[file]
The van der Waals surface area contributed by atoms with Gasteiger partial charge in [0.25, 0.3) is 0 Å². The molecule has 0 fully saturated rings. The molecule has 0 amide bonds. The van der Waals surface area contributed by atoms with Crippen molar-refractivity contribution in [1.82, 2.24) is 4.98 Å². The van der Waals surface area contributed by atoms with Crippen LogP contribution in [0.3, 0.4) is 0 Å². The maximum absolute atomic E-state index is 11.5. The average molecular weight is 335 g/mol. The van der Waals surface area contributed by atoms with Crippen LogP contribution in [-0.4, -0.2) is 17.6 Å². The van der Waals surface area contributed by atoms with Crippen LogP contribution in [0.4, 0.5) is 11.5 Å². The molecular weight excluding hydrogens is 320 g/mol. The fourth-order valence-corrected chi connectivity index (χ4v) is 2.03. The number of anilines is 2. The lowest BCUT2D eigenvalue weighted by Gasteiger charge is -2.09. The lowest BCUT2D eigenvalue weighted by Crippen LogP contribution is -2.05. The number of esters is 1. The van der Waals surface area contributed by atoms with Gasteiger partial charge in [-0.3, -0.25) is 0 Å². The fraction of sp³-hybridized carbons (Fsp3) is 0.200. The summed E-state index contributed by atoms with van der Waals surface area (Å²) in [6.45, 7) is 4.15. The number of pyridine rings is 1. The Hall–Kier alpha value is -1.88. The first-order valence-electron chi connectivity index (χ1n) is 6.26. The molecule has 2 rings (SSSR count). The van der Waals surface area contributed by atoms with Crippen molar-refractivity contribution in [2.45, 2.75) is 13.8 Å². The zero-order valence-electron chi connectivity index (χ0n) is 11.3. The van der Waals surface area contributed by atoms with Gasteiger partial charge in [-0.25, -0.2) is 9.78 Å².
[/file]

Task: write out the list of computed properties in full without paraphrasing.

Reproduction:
The van der Waals surface area contributed by atoms with Gasteiger partial charge in [0.25, 0.3) is 0 Å². The molecule has 0 fully saturated rings. The molecule has 0 amide bonds. The van der Waals surface area contributed by atoms with Crippen molar-refractivity contribution in [1.82, 2.24) is 4.98 Å². The van der Waals surface area contributed by atoms with Crippen LogP contribution in [0.3, 0.4) is 0 Å². The maximum absolute atomic E-state index is 11.5. The average molecular weight is 335 g/mol. The van der Waals surface area contributed by atoms with Crippen LogP contribution in [-0.4, -0.2) is 17.6 Å². The van der Waals surface area contributed by atoms with Crippen LogP contribution in [0.4, 0.5) is 11.5 Å². The molecular weight excluding hydrogens is 320 g/mol. The fourth-order valence-corrected chi connectivity index (χ4v) is 2.03. The number of anilines is 2. The lowest BCUT2D eigenvalue weighted by Gasteiger charge is -2.09. The lowest BCUT2D eigenvalue weighted by Crippen LogP contribution is -2.05. The number of esters is 1. The van der Waals surface area contributed by atoms with Gasteiger partial charge in [-0.3, -0.25) is 0 Å². The fraction of sp³-hybridized carbons (Fsp3) is 0.200. The summed E-state index contributed by atoms with van der Waals surface area (Å²) in [6.45, 7) is 4.15. The number of pyridine rings is 1. The Hall–Kier alpha value is -1.88. The first-order valence-electron chi connectivity index (χ1n) is 6.26. The molecule has 2 rings (SSSR count). The van der Waals surface area contributed by atoms with Crippen molar-refractivity contribution in [2.45, 2.75) is 13.8 Å². The zero-order valence-electron chi connectivity index (χ0n) is 11.3. The van der Waals surface area contributed by atoms with Gasteiger partial charge in [-0.25, -0.2) is 9.78 Å².